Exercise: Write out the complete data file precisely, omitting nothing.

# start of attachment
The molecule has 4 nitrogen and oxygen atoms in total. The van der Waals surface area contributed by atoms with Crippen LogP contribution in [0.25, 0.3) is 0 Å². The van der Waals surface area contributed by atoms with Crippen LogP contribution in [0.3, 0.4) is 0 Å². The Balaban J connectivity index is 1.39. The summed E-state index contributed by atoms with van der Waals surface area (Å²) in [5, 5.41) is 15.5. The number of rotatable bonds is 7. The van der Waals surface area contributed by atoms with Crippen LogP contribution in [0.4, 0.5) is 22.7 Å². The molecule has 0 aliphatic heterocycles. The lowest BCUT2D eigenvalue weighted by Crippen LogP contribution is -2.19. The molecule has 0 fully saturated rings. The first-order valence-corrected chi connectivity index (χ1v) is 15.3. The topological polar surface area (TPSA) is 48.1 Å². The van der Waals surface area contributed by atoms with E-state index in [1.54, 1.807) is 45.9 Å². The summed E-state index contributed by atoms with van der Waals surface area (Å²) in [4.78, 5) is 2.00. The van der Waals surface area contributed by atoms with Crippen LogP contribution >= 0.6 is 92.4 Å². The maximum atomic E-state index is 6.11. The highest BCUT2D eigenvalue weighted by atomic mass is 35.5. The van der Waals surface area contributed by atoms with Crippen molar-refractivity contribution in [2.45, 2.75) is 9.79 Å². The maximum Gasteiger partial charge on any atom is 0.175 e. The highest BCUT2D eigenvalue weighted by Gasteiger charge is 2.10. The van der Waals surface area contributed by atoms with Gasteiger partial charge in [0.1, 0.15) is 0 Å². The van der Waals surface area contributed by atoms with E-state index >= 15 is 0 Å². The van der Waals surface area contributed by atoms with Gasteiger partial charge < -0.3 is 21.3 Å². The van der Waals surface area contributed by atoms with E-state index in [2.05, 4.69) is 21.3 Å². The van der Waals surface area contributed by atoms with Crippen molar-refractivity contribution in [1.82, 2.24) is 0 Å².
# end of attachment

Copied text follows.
The molecule has 4 nitrogen and oxygen atoms in total. The van der Waals surface area contributed by atoms with Crippen LogP contribution in [0.25, 0.3) is 0 Å². The van der Waals surface area contributed by atoms with Crippen LogP contribution in [0.3, 0.4) is 0 Å². The Balaban J connectivity index is 1.39. The summed E-state index contributed by atoms with van der Waals surface area (Å²) in [5, 5.41) is 15.5. The number of rotatable bonds is 7. The van der Waals surface area contributed by atoms with Crippen LogP contribution in [0.4, 0.5) is 22.7 Å². The molecule has 0 aliphatic heterocycles. The lowest BCUT2D eigenvalue weighted by Crippen LogP contribution is -2.19. The molecule has 0 fully saturated rings. The first-order valence-corrected chi connectivity index (χ1v) is 15.3. The topological polar surface area (TPSA) is 48.1 Å². The van der Waals surface area contributed by atoms with E-state index in [1.54, 1.807) is 45.9 Å². The summed E-state index contributed by atoms with van der Waals surface area (Å²) in [4.78, 5) is 2.00. The van der Waals surface area contributed by atoms with Crippen LogP contribution >= 0.6 is 92.4 Å². The maximum atomic E-state index is 6.11. The highest BCUT2D eigenvalue weighted by atomic mass is 35.5. The van der Waals surface area contributed by atoms with Crippen molar-refractivity contribution in [2.45, 2.75) is 9.79 Å². The maximum Gasteiger partial charge on any atom is 0.175 e. The highest BCUT2D eigenvalue weighted by Gasteiger charge is 2.10. The van der Waals surface area contributed by atoms with Gasteiger partial charge in [0.1, 0.15) is 0 Å². The van der Waals surface area contributed by atoms with E-state index >= 15 is 0 Å². The van der Waals surface area contributed by atoms with Gasteiger partial charge < -0.3 is 21.3 Å². The van der Waals surface area contributed by atoms with E-state index in [2.05, 4.69) is 21.3 Å². The van der Waals surface area contributed by atoms with Crippen molar-refractivity contribution in [1.82, 2.24) is 0 Å².